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      Morphine attenuates surgery-induced enhancement of metastatic colonization in rats.


      Adenocarcinoma, immunology, physiopathology, secondary, Anesthesia, Animals, Behavior, Animal, drug effects, Feeding Behavior, Flow Cytometry, Killer Cells, Natural, Lung Neoplasms, etiology, Male, Mammary Neoplasms, Experimental, Morphine, therapeutic use, Pain, Postoperative, Rats, Rats, Inbred F344, Tumor Cells, Cultured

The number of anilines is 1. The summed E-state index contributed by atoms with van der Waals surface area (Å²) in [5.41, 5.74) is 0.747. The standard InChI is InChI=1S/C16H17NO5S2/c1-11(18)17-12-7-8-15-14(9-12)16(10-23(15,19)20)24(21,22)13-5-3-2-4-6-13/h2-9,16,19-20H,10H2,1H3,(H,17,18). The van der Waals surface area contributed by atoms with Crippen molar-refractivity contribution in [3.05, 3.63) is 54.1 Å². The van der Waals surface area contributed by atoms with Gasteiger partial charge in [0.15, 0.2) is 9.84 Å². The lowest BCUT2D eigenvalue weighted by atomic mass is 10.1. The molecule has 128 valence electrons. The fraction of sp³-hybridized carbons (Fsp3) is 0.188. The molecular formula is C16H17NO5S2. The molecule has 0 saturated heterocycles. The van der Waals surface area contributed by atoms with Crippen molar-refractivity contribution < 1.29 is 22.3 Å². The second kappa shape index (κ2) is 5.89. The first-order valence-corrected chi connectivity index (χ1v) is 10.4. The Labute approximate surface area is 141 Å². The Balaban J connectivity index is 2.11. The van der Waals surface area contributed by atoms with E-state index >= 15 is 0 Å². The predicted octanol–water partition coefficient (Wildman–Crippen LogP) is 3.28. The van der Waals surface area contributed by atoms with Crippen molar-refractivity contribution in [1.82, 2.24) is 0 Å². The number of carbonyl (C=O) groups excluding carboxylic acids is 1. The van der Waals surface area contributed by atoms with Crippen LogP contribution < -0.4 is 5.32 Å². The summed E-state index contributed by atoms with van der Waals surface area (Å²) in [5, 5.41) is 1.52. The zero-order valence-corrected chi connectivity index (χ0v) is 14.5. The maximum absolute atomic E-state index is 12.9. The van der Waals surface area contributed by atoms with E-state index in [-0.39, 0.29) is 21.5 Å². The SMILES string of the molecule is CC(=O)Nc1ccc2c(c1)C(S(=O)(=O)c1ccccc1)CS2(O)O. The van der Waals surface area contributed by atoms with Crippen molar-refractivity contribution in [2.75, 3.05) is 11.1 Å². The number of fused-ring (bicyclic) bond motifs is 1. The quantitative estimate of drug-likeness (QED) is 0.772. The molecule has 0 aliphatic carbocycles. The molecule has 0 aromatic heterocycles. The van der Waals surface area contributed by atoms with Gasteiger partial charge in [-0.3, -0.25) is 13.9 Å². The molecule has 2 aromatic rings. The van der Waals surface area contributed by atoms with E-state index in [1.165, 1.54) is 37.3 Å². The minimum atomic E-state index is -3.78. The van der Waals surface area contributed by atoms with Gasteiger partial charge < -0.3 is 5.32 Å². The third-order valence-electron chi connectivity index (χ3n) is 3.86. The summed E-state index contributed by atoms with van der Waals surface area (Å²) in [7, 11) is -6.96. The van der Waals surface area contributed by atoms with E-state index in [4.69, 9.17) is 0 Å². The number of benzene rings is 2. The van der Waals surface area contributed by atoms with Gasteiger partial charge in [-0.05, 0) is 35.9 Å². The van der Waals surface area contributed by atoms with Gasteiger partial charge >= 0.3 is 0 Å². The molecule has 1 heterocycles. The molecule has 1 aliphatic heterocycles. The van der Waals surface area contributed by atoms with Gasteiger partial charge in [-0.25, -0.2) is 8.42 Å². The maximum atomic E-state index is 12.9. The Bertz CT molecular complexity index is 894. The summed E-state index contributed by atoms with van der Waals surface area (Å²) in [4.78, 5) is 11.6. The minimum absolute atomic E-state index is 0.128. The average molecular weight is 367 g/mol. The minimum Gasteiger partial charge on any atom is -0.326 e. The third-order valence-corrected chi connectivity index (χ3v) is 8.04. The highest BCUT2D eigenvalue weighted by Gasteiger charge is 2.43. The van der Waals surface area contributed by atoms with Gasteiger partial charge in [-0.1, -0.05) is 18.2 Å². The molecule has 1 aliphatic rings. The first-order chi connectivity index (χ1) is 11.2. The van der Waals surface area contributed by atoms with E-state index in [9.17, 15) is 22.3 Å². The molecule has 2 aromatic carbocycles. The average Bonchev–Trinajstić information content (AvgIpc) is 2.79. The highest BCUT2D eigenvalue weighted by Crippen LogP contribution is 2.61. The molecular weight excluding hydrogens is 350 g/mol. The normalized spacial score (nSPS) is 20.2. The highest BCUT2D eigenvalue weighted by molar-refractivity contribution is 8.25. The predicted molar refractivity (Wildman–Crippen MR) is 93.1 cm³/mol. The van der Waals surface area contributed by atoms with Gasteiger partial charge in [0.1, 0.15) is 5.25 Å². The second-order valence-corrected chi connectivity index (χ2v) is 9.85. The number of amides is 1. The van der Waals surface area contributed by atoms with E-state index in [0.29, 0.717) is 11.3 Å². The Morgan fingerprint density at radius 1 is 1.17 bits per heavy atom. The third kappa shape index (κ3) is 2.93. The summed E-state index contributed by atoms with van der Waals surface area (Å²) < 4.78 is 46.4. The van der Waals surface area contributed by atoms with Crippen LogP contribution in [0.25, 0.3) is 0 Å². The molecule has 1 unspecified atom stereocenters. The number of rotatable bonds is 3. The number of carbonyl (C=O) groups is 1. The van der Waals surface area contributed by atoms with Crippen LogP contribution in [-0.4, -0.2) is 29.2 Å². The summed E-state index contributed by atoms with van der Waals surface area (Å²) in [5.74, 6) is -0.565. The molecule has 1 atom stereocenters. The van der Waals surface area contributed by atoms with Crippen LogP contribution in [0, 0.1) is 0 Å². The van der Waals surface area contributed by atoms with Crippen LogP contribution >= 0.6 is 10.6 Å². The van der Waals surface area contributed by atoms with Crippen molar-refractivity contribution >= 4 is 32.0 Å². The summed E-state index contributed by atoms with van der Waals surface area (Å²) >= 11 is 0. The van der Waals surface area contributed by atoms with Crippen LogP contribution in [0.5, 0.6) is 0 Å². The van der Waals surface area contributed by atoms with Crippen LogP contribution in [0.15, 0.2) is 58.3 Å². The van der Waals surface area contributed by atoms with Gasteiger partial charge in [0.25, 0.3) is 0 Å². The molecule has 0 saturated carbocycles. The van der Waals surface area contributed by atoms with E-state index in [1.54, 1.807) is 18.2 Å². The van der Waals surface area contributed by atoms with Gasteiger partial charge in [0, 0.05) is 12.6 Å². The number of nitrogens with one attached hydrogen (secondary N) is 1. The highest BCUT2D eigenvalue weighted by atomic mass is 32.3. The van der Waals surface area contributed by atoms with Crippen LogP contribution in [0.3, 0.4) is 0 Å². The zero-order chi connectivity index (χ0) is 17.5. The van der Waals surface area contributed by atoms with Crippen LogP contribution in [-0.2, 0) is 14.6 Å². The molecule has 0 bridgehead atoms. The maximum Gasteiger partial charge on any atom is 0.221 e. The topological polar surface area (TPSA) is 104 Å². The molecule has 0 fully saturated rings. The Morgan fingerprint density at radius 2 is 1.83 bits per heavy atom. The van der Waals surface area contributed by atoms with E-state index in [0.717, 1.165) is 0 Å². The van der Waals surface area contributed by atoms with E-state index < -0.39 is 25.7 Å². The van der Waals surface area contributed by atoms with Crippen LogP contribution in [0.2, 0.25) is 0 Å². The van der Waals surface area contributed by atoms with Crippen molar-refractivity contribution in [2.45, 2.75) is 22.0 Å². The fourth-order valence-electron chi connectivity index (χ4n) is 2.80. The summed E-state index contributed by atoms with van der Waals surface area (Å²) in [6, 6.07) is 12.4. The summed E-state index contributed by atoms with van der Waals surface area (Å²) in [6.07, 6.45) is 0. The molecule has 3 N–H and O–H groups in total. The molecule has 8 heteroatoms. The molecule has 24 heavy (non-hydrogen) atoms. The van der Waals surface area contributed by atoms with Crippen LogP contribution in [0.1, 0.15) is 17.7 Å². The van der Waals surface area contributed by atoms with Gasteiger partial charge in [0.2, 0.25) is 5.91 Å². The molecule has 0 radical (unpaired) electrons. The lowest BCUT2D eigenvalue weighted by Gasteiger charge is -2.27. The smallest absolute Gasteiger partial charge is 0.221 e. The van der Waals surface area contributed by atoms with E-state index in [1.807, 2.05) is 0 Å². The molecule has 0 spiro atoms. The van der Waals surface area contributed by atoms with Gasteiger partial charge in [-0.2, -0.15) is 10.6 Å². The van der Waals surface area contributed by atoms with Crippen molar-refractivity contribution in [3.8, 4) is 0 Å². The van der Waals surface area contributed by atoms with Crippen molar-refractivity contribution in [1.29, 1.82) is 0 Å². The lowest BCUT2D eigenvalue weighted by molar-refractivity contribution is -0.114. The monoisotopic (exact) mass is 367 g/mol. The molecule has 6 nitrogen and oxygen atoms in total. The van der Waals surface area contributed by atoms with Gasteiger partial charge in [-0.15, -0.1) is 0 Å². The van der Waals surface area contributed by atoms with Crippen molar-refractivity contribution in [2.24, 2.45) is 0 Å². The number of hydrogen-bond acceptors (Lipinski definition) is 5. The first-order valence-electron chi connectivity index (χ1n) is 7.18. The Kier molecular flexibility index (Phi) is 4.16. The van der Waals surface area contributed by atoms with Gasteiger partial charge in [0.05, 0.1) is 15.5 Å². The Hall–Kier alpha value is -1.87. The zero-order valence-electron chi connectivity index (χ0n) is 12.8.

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          Painful stressors such as surgery have been shown both to suppress immune function and to enhance tumor development. Whether the immune system mediates the tumor-enhancing effects of surgery remains unclear. Moreover, the role of postoperative pain has been largely ignored in such studies. To explore these issues, we used the MADB106 tumor, a mammary adenocarcinoma syngeneic to the subjects of this study (Fischer 344 rats) and known to be sensitive to natural killer (NK) cell activity. We found that surgery enhanced metastatic colonization and that this tumor-enhancing effect occurred only during the time in which the MADB106 tumor is sensitive to NK control. These results support the hypothesis that suppression of NK cell activity mediates the surgery-induced enhancement of metastatic colonization. Further, we found that an analgesic dose of morphine blocked the surgery-induced increase in metastasis without affecting metastasis in unoperated animals. These findings suggest that postoperative pain is a critical factor in promoting metastatic spread. If a similar relationship between pain and metastasis occurs in humans, then pain control must be considered a vital component of postoperative care.

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